Wooden Usonian Gate ?

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Laurie Virr
Posts: 472
Joined: Sat Jul 25, 2009 5:32 pm

Post by Laurie Virr »

Stephen:

You are looking solely at the posts. Everything else which can be construed as screens are merely shadows, albeit on different surfaces.

I agree that the image can be confusing, and capable of many interpretations.

SDR
Posts: 20099
Joined: Sat Jun 17, 2006 11:33 pm
Location: San Francisco

Post by SDR »

Indeed. Most intriguing . . .

In any event, the space seems very inviting. Thanks for your comments.

SDR

Education Professor
Posts: 594
Joined: Tue Jul 05, 2005 3:10 pm

Post by Education Professor »

Laurie,

Your design work is outstanding. It is abundantly clear that you have a broad and deep understanding of the principles of organic architecture and have incorporated them into your own design style. I also concur with Roderick's comments about your superb attention to detail.

EP

Craig
Posts: 564
Joined: Wed May 04, 2005 7:25 am
Location: California

Post by Craig »

I too was fooled by the light at the top and bottom of what I thought to be glass and what appear to be reflections of the piers on the same. Interesting that it's all open space.

I do like the room and I do like the fence but I don't like them together. I'm not an architect but I do enjoy outdoor living and outdoor spaces. I think I'd rather have an outdoor dining area in which all of the elements - overhead shelter, insect screening and privacy were more integrated into one complete design.

To me this image reads as if the house and dining area came first and then later external forces created the need for the privacy fence. Is this the case?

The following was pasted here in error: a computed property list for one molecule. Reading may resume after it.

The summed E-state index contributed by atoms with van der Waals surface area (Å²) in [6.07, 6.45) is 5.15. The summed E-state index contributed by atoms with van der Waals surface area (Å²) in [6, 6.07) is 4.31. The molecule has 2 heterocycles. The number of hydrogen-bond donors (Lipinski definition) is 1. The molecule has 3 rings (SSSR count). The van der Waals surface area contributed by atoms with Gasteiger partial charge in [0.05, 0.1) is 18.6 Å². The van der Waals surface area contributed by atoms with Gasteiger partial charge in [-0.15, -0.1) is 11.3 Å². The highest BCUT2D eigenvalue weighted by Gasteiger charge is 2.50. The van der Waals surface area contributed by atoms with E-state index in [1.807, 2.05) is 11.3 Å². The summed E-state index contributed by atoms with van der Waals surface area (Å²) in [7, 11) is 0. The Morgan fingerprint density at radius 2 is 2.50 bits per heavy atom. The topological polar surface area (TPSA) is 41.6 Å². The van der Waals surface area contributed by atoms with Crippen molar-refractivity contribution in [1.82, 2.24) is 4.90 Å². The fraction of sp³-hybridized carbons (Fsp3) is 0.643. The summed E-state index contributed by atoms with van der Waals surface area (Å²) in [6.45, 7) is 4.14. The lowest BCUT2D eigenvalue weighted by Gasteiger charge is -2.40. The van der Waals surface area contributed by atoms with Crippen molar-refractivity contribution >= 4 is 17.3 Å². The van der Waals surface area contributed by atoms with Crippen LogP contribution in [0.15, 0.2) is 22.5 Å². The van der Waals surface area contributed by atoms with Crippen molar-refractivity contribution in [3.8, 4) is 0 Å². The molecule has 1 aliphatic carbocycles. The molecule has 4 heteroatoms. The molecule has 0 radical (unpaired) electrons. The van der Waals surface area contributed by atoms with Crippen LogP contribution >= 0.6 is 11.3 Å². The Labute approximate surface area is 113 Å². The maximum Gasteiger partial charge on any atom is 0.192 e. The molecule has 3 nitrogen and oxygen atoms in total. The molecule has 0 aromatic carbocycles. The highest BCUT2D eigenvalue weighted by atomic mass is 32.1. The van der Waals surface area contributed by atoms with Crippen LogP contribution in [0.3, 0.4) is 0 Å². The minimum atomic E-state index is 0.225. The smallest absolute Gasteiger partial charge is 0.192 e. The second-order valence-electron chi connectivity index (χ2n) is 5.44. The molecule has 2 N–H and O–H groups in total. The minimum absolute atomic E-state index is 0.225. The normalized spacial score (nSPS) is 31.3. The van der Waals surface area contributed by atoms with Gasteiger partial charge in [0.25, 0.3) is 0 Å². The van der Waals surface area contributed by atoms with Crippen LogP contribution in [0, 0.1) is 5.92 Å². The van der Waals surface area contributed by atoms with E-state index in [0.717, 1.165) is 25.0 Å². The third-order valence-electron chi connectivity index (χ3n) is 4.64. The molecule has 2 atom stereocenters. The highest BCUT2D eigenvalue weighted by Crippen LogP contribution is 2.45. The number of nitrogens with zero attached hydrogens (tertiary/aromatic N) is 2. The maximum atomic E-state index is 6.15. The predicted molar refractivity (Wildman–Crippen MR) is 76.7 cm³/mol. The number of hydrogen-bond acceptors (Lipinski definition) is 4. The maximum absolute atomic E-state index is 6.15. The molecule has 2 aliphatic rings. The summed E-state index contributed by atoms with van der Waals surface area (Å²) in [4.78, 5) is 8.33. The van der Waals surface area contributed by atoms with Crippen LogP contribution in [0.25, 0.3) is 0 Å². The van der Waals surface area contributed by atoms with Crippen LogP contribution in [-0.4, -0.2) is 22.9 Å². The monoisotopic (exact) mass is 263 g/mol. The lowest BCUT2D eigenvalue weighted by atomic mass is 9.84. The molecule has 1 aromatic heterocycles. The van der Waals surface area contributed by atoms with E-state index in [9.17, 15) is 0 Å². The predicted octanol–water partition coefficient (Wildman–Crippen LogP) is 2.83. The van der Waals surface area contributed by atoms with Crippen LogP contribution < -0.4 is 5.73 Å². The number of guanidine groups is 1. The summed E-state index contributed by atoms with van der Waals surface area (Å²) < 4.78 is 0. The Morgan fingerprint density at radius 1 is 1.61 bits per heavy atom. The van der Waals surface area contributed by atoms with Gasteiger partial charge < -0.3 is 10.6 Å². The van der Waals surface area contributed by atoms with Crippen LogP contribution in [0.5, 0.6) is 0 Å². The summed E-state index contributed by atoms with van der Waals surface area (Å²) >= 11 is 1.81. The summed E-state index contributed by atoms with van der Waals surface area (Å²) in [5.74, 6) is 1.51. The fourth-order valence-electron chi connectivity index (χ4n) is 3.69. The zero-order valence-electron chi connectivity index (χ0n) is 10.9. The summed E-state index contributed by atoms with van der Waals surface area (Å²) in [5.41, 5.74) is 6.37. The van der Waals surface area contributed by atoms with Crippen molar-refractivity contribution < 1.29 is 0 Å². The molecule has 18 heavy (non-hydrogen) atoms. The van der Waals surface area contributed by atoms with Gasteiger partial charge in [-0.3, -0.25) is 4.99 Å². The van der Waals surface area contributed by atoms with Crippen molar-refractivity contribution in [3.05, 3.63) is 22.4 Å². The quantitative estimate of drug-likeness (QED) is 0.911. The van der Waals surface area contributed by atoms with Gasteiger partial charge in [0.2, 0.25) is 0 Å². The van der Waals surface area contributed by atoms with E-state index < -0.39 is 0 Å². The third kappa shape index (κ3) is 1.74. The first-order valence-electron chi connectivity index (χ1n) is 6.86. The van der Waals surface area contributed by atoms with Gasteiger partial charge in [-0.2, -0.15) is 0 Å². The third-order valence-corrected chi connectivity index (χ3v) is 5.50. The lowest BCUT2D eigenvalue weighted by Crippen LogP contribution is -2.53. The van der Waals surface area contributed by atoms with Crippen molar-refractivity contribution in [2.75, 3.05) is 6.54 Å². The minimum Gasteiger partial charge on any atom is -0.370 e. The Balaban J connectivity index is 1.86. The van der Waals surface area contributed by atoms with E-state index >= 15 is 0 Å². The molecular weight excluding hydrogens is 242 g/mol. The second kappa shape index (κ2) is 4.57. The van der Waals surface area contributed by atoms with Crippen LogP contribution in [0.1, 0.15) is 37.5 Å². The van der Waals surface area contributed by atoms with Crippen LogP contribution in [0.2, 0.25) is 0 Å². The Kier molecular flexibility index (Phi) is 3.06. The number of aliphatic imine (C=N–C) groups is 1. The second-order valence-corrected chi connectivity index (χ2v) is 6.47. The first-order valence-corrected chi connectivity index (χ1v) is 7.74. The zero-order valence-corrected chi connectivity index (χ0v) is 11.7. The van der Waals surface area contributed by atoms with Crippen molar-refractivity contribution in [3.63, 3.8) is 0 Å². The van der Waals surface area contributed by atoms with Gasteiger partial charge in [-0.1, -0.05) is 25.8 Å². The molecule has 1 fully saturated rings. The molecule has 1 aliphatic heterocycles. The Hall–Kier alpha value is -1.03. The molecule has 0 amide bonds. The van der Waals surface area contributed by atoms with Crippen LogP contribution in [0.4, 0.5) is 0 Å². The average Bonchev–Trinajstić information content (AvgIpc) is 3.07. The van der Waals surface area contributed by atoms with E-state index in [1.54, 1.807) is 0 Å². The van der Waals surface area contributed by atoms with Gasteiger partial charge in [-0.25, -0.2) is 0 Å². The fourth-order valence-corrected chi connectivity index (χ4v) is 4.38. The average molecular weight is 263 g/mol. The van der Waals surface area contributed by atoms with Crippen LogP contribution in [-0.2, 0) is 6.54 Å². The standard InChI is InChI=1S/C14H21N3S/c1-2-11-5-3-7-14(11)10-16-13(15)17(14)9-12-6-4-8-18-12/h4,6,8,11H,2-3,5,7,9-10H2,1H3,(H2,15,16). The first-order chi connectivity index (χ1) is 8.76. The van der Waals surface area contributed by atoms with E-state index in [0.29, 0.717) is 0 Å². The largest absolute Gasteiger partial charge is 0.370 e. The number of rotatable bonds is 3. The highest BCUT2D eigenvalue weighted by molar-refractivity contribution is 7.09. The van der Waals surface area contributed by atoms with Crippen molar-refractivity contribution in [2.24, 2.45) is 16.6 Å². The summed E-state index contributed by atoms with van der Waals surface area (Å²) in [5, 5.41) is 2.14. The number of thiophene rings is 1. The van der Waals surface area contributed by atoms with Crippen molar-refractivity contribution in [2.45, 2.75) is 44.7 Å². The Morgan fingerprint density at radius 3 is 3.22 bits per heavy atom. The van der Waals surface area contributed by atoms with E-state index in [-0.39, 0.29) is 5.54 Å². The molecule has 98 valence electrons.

ch

BBuck
Posts: 226
Joined: Thu Nov 13, 2008 6:48 pm
Location: Fort Worth

Post by BBuck »

I am yet to be entirely satisfied with any work with which I have been associated. The life so short, the craft so long to learn.
From a true designer and one that the best work is his next. Laurie is a fine architect and a fine human being. What perhaps is most important, is his unending passion for what he does. I'm fortunate to have been in his company for near a month on our 2,400 mile architectural journey. I learned a great deal about attention to detail and the proper use of materials from him and still do. And he's quite the expert on American history!

I suspect the reason the fence and outdoor porch room shown here are in such close proximity is due to the sighting of the remainder of the house, which we can't see. Perhaps a case where a little compromise creates big rewards elsewhere in the whole design scheme? We want to know more!

Laurie Virr
Posts: 472
Joined: Sat Jul 25, 2009 5:32 pm

Post by Laurie Virr »

Craig:

I understand, and concur, with you desires with regard to an outdoor eating area, and should you ever commission an architect to design a house with such a space, I surmise that you will be happy.

In the meantime you may care to reflect on the fact that almost all life encompasses compromise.   Particularly is this so in fields of design, and not least in Architecture.   There are many factors relevant to the design of a house over which the architect has little or no control.   These can include the site, its location, climate, dimensions, orientation, and topography.   Other factors are the budget, the availability of materials, access to skilled artisans, and the preferences and desires of the clients as expressed in their briefs.   Local codes may also have a profound influence on the final result.